Both Bhuiyan and Stroman got over their paranoia. Bhuiyan decided to get in touch with Stroman after a pilgrimage to Mecca. Stroman, with an isolating expanse of time on death row, discovered a certain hard-boiled wisdom and produced voluminous writings in which “the years wore him down” and “he sounded more like a high-school-newspaper editor or a professor who thinks himself a contrarian.” Stroman started corresponding with anti-death penalty pen pals around the world. He gave multiple interviews to the Israeli filmmaker Ilan Ziv, a former soldier who had become a peacenik and wanted to understand the roots of hatred. In these venues, he shed his racism and described a personal redemption in which he realized the faults of his earlier ideas about the world.
Where Bhuiyan’s transformation into a forgiving victim was clear and unchallenged, Stroman had plenty of critics who suspected his motivations. His own sisters “thought Mark had figured out what these kindly liberals helping him wanted to hear.” Giridharadas shows the multiple ways Stroman’s words could be interpreted and how those interpretations said more about Stroman’s audience than about him.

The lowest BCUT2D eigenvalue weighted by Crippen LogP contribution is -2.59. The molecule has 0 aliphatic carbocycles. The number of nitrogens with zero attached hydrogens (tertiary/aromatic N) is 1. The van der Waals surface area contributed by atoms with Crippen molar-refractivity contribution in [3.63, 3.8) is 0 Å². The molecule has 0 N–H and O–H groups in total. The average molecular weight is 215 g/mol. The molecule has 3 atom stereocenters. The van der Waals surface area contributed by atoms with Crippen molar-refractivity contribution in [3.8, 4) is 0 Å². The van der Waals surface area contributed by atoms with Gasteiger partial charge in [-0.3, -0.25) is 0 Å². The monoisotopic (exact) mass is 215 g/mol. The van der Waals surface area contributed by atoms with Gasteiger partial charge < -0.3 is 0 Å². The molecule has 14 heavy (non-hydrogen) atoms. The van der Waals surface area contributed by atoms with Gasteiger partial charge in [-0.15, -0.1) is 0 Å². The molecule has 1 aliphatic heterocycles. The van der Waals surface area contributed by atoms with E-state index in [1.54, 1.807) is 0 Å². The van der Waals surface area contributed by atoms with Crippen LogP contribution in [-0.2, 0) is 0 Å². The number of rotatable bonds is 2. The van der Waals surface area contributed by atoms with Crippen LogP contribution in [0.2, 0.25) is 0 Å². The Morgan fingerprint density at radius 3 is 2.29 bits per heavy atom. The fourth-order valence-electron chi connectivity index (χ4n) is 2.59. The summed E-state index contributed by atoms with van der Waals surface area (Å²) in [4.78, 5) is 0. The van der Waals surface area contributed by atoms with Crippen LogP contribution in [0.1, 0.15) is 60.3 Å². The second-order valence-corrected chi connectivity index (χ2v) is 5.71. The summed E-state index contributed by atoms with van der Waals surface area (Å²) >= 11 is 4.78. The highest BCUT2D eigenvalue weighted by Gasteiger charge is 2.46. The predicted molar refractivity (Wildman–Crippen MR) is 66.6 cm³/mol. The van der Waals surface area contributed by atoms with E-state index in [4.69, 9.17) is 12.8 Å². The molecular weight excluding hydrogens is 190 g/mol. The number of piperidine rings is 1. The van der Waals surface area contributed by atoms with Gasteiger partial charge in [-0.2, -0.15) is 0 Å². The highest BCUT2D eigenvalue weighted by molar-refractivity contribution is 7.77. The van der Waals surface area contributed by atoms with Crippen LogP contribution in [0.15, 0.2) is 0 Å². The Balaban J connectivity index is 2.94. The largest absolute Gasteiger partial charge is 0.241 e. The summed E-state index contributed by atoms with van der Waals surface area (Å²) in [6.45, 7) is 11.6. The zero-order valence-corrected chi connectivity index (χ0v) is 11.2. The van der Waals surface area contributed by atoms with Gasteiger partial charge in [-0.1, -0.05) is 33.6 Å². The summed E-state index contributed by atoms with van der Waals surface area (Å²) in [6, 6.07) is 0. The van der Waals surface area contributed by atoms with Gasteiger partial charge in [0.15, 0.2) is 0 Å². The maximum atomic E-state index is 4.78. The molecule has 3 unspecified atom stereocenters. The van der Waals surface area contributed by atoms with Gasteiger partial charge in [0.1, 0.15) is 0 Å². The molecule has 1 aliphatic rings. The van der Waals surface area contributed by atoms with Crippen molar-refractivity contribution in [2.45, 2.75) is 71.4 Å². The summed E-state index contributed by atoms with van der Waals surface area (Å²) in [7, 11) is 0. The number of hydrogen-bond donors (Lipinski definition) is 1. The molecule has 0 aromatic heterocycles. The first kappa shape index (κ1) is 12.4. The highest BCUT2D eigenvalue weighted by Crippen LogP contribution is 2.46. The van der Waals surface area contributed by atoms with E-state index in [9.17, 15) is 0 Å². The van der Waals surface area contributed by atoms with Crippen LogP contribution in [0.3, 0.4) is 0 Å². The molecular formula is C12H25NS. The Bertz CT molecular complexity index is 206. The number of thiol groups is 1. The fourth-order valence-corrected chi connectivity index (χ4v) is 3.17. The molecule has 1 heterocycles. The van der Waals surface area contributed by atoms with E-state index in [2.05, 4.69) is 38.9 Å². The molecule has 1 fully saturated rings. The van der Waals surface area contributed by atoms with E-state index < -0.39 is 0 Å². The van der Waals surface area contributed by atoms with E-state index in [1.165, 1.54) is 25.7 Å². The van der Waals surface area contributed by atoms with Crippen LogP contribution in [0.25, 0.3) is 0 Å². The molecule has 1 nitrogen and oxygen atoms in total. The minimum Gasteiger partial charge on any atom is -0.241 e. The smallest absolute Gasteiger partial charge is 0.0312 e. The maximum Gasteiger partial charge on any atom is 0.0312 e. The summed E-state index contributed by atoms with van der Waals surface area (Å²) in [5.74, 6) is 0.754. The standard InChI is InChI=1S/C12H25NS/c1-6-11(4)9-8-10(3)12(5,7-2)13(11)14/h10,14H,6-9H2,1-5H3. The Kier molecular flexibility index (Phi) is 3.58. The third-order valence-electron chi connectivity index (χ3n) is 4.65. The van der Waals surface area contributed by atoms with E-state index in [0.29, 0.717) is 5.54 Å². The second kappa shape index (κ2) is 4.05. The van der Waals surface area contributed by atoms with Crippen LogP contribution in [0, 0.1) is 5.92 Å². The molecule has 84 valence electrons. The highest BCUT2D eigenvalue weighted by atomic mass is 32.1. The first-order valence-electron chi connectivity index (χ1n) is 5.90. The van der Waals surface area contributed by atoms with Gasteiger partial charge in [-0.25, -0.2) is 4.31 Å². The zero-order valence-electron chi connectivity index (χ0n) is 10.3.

Eventually, though, I found myself thinking that these interpretations said the most about Giridharadas, the author. For all of his meticulous reporting and richly crafted prose, he fills out his characters with commentary, suggesting with varying degrees of subtlety the ways they fail to live up to some invisible standard of savvy-ness or cosmopolitanism. Bhuiyan traveled to Mecca and became forgiving and generous, but now he is a hustler. Stroman lost his radical xenophobia, but now he sounds like a “high-school-newspaper editor,” which seems like a nice way of avoiding a more direct word: “sophomoric” or just “simple-minded.” So much about Stroman and Bhuiyan’s experiences should be impossible to truly imagine and spark some humility, and yet Giridharadas always seems to find something to pick on.
Luckily, these jabs cannot reduce the tension of the story’s climax. The pace picks up as the execution nears. Bhuiyan wages a battle for Stroman’s life that looks increasingly futile. We know that Stroman will die. And then the day comes. There is no way for them to meet in person, so they can only speak by phone. Giridharadas reports what they said to each other, but the words don’t read as much more than platitudes. You need only to imagine what they felt before, during, and after their interaction to feel a sense of awe at how far each had come, how little and how much each had to say to the other. In that moment, both men become real. So real, in fact, that they can’t be made into characters.